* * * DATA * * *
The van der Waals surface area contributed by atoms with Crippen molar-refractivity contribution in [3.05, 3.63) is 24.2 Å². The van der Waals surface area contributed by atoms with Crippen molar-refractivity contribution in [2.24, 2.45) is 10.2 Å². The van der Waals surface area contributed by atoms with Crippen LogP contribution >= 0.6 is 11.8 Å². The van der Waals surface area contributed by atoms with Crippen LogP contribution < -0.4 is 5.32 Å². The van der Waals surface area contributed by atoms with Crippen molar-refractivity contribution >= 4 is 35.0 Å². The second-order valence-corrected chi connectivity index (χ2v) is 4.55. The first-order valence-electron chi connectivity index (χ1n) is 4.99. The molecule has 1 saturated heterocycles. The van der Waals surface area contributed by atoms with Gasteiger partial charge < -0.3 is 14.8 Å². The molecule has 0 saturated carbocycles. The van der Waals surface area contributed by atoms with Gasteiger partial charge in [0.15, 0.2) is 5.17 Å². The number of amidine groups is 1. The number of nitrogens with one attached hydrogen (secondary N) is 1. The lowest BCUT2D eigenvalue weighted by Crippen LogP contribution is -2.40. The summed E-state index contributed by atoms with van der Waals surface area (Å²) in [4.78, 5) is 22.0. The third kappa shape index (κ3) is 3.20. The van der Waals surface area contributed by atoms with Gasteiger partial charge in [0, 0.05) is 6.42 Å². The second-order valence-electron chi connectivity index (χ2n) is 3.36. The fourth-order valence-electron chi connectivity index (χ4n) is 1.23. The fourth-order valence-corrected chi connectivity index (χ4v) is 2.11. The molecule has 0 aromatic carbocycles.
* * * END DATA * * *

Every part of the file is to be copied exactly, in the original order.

The van der Waals surface area contributed by atoms with Crippen molar-refractivity contribution in [3.05, 3.63) is 24.2 Å². The van der Waals surface area contributed by atoms with Crippen molar-refractivity contribution in [2.24, 2.45) is 10.2 Å². The van der Waals surface area contributed by atoms with Crippen LogP contribution >= 0.6 is 11.8 Å². The van der Waals surface area contributed by atoms with Crippen LogP contribution < -0.4 is 5.32 Å². The van der Waals surface area contributed by atoms with Crippen molar-refractivity contribution >= 4 is 35.0 Å². The second-order valence-corrected chi connectivity index (χ2v) is 4.55. The first-order valence-electron chi connectivity index (χ1n) is 4.99. The molecule has 1 saturated heterocycles. The van der Waals surface area contributed by atoms with Gasteiger partial charge < -0.3 is 14.8 Å². The molecule has 0 saturated carbocycles. The van der Waals surface area contributed by atoms with Gasteiger partial charge in [0.15, 0.2) is 5.17 Å². The number of amidine groups is 1. The number of nitrogens with one attached hydrogen (secondary N) is 1. The lowest BCUT2D eigenvalue weighted by Crippen LogP contribution is -2.40. The summed E-state index contributed by atoms with van der Waals surface area (Å²) in [4.78, 5) is 22.0. The third kappa shape index (κ3) is 3.20. The van der Waals surface area contributed by atoms with Gasteiger partial charge in [0, 0.05) is 6.42 Å². The second-order valence-electron chi connectivity index (χ2n) is 3.36. The fourth-order valence-electron chi connectivity index (χ4n) is 1.23. The fourth-order valence-corrected chi connectivity index (χ4v) is 2.11. The molecule has 0 aromatic carbocycles.